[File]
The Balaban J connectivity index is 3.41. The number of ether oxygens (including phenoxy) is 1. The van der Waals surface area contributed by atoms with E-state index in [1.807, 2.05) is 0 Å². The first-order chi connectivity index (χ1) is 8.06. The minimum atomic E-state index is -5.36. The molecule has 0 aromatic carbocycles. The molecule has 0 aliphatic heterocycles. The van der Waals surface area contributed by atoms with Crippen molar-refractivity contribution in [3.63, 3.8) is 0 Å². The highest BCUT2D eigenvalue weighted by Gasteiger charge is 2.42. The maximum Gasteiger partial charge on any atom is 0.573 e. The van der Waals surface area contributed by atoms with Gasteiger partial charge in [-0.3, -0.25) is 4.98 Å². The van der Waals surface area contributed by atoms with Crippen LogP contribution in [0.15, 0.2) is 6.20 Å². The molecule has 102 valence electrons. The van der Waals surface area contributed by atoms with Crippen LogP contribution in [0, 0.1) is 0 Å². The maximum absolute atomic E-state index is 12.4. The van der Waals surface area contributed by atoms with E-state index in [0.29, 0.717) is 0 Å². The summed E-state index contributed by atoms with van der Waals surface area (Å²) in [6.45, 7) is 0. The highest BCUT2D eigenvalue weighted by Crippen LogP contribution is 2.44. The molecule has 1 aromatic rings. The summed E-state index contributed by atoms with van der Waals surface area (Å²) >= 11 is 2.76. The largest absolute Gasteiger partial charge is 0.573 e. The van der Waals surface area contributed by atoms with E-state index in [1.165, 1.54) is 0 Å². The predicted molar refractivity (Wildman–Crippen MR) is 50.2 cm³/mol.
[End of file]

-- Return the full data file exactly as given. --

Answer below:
The Balaban J connectivity index is 3.41. The number of ether oxygens (including phenoxy) is 1. The van der Waals surface area contributed by atoms with E-state index in [1.807, 2.05) is 0 Å². The first-order chi connectivity index (χ1) is 8.06. The minimum atomic E-state index is -5.36. The molecule has 0 aromatic carbocycles. The molecule has 0 aliphatic heterocycles. The van der Waals surface area contributed by atoms with Crippen molar-refractivity contribution in [3.63, 3.8) is 0 Å². The highest BCUT2D eigenvalue weighted by Gasteiger charge is 2.42. The maximum Gasteiger partial charge on any atom is 0.573 e. The van der Waals surface area contributed by atoms with Gasteiger partial charge in [-0.3, -0.25) is 4.98 Å². The van der Waals surface area contributed by atoms with Crippen LogP contribution in [0.15, 0.2) is 6.20 Å². The molecule has 102 valence electrons. The van der Waals surface area contributed by atoms with Crippen LogP contribution in [0, 0.1) is 0 Å². The maximum absolute atomic E-state index is 12.4. The van der Waals surface area contributed by atoms with E-state index in [0.29, 0.717) is 0 Å². The summed E-state index contributed by atoms with van der Waals surface area (Å²) in [6.45, 7) is 0. The highest BCUT2D eigenvalue weighted by Crippen LogP contribution is 2.44. The molecule has 1 aromatic rings. The summed E-state index contributed by atoms with van der Waals surface area (Å²) >= 11 is 2.76. The largest absolute Gasteiger partial charge is 0.573 e. The van der Waals surface area contributed by atoms with E-state index in [1.165, 1.54) is 0 Å². The predicted molar refractivity (Wildman–Crippen MR) is 50.2 cm³/mol.